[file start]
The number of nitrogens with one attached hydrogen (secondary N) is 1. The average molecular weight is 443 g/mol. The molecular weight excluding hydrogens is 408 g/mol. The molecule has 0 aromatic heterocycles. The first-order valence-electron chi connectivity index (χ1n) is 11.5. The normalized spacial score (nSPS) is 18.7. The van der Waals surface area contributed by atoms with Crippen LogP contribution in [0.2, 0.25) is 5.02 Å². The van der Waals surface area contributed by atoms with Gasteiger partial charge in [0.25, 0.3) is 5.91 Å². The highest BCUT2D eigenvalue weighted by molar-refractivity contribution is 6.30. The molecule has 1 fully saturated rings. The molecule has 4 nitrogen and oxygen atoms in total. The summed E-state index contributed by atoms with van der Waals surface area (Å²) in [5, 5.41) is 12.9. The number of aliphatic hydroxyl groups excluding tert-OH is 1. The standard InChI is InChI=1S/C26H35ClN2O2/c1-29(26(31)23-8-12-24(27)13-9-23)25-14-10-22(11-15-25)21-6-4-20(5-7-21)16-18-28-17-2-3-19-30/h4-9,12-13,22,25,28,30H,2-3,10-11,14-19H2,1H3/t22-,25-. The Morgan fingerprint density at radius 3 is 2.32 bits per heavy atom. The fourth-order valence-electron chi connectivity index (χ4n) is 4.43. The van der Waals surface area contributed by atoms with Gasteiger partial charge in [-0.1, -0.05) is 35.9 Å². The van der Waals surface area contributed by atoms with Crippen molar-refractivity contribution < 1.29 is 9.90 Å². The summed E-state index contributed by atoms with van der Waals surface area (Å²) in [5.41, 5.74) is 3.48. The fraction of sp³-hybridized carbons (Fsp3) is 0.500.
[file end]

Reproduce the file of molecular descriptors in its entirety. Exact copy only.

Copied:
The number of nitrogens with one attached hydrogen (secondary N) is 1. The average molecular weight is 443 g/mol. The molecular weight excluding hydrogens is 408 g/mol. The molecule has 0 aromatic heterocycles. The first-order valence-electron chi connectivity index (χ1n) is 11.5. The normalized spacial score (nSPS) is 18.7. The van der Waals surface area contributed by atoms with Crippen LogP contribution in [0.2, 0.25) is 5.02 Å². The van der Waals surface area contributed by atoms with Gasteiger partial charge in [0.25, 0.3) is 5.91 Å². The highest BCUT2D eigenvalue weighted by molar-refractivity contribution is 6.30. The molecule has 1 fully saturated rings. The molecule has 4 nitrogen and oxygen atoms in total. The summed E-state index contributed by atoms with van der Waals surface area (Å²) in [5, 5.41) is 12.9. The number of aliphatic hydroxyl groups excluding tert-OH is 1. The standard InChI is InChI=1S/C26H35ClN2O2/c1-29(26(31)23-8-12-24(27)13-9-23)25-14-10-22(11-15-25)21-6-4-20(5-7-21)16-18-28-17-2-3-19-30/h4-9,12-13,22,25,28,30H,2-3,10-11,14-19H2,1H3/t22-,25-. The Morgan fingerprint density at radius 3 is 2.32 bits per heavy atom. The fourth-order valence-electron chi connectivity index (χ4n) is 4.43. The van der Waals surface area contributed by atoms with Gasteiger partial charge in [-0.1, -0.05) is 35.9 Å². The van der Waals surface area contributed by atoms with Crippen molar-refractivity contribution < 1.29 is 9.90 Å². The summed E-state index contributed by atoms with van der Waals surface area (Å²) in [5.41, 5.74) is 3.48. The fraction of sp³-hybridized carbons (Fsp3) is 0.500.